The reluctance of Mississippi politicians to opt into a federal health care program, as is occurring now, is not new to this state.
Flashback to the 1960s when the original Medicaid program was created by Congress. At that time, Mississippi, which opted into the program in 1970, was one of the last states to agree to participate in the state-federal health care program, which many called socialism at the time.
Flash ahead to the 2013 session of the Mississippi Legislature. There currently is an intense debate ongoing on whether the state should participate in a federal expansion of Medicaid that would provide health care coverage to those making up to 138 percent of the federal poverty level – or about $15,000 annually for an individual or about $34,000 for a family of four.
Republican Gov. Phil Bryant is adamant the state cannot afford the expansion even though the federal government will pay the bulk of the costs. Plus, he said he does not believe it is the role of government to provide health insurance.
In the 1960s, John Bell Williams was a Democratic congressman from Mississippi who voted against the original Medicaid program and supported Republican Barry Goldwater for president. Because of that, U.S. House Democrats stripped Williams of his seniority.
He came home in 1967 to run for governor. He campaigned against the national Democrats.
Yet he hired the future U.S. Rep. David Bowen, and Dr. Alton Cobb, then a state Health Department physician, to look at the federal programs that could impact the state.
Hearings were held throughout the state on the issue of Medicaid. Cobb, who later became state health officer, and Bowen said Williams attended every one of those hearings.
At their conclusion, he called a special session in 1969 where he urged state legislators to pass a bill so that Mississippi could participate in the Medicaid program.The special session started on July 22 and ran until Oct. 11. Hurricane Camille ravaged the Gulf Coast during the middle of the special session.
At the opening of the session, speaking to a joint session, Williams said, “Let us not delude ourselves into the false notion that we can – or will – evade the burden of caring for these unfortunate people. Our society, through the instrument of government, has always shouldered this responsibility, and I am sure it always will.”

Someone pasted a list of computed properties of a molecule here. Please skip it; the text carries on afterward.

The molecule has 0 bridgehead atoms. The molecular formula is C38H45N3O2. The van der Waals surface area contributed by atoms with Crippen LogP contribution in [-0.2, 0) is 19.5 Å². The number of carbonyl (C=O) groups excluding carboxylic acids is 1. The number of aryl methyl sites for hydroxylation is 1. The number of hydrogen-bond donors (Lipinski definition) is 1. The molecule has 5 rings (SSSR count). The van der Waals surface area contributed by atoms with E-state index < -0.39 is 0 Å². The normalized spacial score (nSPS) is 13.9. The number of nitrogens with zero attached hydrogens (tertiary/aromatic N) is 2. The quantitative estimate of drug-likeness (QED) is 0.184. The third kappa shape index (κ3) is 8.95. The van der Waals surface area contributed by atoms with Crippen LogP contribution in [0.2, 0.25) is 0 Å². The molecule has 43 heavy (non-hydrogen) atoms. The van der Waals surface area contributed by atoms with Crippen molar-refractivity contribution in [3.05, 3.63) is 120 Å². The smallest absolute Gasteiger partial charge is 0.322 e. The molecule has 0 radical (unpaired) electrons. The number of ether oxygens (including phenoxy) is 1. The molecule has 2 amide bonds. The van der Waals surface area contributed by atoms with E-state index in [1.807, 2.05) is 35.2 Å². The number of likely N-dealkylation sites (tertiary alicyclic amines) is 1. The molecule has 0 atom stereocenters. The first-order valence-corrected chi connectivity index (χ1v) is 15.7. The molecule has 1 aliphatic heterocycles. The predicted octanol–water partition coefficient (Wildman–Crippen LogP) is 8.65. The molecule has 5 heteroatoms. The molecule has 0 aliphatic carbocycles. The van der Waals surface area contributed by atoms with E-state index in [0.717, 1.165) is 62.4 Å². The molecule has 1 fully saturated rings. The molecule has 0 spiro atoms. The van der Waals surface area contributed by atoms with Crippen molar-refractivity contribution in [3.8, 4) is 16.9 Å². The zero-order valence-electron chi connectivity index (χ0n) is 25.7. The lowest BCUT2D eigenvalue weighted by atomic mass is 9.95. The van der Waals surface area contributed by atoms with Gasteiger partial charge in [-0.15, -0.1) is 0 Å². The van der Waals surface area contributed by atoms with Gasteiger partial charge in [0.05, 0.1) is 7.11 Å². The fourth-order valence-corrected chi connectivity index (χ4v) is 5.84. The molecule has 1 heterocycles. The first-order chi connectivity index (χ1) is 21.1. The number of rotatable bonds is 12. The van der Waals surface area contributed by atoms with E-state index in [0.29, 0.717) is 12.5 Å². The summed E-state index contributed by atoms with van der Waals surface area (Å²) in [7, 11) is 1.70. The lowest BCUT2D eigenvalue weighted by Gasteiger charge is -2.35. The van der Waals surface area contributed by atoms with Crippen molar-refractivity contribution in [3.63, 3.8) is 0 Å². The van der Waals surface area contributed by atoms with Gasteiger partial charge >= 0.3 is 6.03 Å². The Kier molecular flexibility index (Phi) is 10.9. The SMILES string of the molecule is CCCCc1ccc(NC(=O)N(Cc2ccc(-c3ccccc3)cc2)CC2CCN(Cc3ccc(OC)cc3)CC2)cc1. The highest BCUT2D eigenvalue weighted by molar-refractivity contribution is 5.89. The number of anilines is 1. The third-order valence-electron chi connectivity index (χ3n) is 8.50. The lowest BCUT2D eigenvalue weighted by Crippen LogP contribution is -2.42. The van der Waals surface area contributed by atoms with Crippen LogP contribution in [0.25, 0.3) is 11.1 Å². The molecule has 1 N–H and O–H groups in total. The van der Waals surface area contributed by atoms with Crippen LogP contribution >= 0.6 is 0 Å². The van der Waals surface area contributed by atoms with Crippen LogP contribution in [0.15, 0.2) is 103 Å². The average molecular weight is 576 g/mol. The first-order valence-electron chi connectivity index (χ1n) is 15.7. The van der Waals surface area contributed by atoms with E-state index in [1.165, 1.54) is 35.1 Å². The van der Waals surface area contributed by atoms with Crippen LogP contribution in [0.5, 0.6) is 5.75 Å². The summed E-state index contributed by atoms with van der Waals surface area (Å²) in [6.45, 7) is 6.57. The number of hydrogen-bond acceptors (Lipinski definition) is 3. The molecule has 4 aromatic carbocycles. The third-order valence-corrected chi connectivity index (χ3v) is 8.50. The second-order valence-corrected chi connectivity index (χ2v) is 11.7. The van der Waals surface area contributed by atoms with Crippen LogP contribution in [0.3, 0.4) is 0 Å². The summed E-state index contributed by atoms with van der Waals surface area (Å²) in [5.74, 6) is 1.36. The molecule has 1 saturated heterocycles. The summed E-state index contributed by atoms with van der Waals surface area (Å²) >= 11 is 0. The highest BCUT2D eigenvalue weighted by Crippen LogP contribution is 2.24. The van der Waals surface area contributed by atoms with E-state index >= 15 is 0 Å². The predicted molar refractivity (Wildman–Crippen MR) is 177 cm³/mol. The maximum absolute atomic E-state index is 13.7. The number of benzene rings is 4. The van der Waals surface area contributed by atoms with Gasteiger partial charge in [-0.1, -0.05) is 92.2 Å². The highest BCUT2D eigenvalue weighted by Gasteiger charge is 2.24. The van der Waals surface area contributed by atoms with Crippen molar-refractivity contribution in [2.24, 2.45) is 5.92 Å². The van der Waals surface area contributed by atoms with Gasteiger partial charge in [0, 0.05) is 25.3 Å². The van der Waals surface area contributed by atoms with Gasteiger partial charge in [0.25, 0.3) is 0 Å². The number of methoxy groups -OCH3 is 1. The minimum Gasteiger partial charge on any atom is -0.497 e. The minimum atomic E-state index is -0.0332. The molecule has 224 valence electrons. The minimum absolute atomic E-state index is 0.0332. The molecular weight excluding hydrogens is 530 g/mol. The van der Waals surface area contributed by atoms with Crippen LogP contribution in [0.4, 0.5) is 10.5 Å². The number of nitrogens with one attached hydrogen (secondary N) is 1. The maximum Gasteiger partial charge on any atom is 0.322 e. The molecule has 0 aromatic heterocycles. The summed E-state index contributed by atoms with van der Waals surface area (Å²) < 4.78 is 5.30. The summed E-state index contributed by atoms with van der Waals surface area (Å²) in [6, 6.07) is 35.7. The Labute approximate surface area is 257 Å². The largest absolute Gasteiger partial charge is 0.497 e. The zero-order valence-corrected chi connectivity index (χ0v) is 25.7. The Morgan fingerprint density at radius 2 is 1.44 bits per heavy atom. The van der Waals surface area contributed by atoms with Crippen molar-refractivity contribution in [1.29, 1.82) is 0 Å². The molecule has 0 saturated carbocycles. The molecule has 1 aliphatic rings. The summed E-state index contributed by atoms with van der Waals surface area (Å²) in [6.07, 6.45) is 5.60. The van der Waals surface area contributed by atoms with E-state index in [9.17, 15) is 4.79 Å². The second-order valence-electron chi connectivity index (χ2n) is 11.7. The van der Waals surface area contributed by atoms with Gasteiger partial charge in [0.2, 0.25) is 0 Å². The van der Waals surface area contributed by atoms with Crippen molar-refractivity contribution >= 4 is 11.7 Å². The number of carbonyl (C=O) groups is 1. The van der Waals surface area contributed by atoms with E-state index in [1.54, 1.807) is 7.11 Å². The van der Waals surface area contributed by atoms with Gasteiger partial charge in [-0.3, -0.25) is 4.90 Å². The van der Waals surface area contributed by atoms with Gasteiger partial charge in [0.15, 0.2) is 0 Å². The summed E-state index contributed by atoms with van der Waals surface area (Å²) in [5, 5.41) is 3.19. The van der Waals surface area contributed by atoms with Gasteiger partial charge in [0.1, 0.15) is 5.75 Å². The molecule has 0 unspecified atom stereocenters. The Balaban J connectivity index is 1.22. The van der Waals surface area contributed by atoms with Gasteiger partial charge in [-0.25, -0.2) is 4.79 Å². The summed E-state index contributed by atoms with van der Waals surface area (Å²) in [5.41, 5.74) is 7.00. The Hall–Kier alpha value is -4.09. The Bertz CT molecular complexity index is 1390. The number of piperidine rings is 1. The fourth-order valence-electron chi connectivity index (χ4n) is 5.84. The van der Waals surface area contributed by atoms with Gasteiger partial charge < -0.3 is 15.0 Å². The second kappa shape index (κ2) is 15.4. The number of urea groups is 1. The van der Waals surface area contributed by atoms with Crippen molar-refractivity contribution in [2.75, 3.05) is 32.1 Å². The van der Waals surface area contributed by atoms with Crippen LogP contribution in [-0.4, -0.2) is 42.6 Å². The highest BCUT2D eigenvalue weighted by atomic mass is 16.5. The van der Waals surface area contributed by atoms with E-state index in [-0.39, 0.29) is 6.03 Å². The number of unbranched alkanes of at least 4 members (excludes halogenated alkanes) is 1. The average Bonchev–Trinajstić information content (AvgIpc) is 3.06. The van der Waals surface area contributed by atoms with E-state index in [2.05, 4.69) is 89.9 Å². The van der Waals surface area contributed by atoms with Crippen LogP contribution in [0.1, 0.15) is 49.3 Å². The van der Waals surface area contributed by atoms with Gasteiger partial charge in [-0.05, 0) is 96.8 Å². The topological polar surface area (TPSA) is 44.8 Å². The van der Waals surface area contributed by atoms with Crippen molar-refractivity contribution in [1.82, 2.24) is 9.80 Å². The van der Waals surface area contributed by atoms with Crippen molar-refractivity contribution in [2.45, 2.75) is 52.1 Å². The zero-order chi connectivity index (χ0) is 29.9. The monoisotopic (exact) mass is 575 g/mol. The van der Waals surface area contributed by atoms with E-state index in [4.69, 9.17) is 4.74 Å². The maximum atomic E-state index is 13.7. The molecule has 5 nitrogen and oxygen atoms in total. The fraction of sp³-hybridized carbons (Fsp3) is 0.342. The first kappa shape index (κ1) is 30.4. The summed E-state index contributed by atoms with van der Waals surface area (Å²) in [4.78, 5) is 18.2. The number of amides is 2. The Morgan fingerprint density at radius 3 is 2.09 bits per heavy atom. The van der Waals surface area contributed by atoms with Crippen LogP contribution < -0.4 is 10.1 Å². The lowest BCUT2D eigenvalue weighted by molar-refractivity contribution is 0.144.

Williams added the state could not afford to turn down a federal health care program that would require the state to provide only 20 percent of the matching funds. He spoke of the economic impact it would have on the state.
“The simple fact is that someone pays for health services, and we must decide, who will do it and how,” he said.
It should be noted that the most the state will ever have to pay for those covered by the expansion is 10 percent. For the first three years, starting in 2014, the federal government pays all of the costs.
This time around there have not been meetings across the state by the state’s political leadership to garner input from the public about the issue.
Last week a Senate Public Health Subcommittee heard testimony from the working poor who could be covered by the expansion. Experts say a vast majority of the about 300,000 people who could be covered by the expansion are the working poor. The largest group of those – perhaps 15,000 – would be cashiers from grocery stores and convenience stores.
Bryant had a representative at the hearing, but he did not attend. It will be interesting to see if he attends a hearing on the issue slated for next month by the House Medicaid Committee.
In the 1960s, Mississippi was one of the last states to join the Medicaid program, which now covers about 640,000 elderly, disabled, poor pregnant women and poor children.
This time around it appears Mississippi will be one of the last states to opt into Medicaid expansion, or perhaps one of the few who say thanks, but we do not want that federal money.
Bobby Harrison is Capitol Bureau reporter for the Daily Journal in Jackson. Contact him at (601) 353-3119 or email@example.com.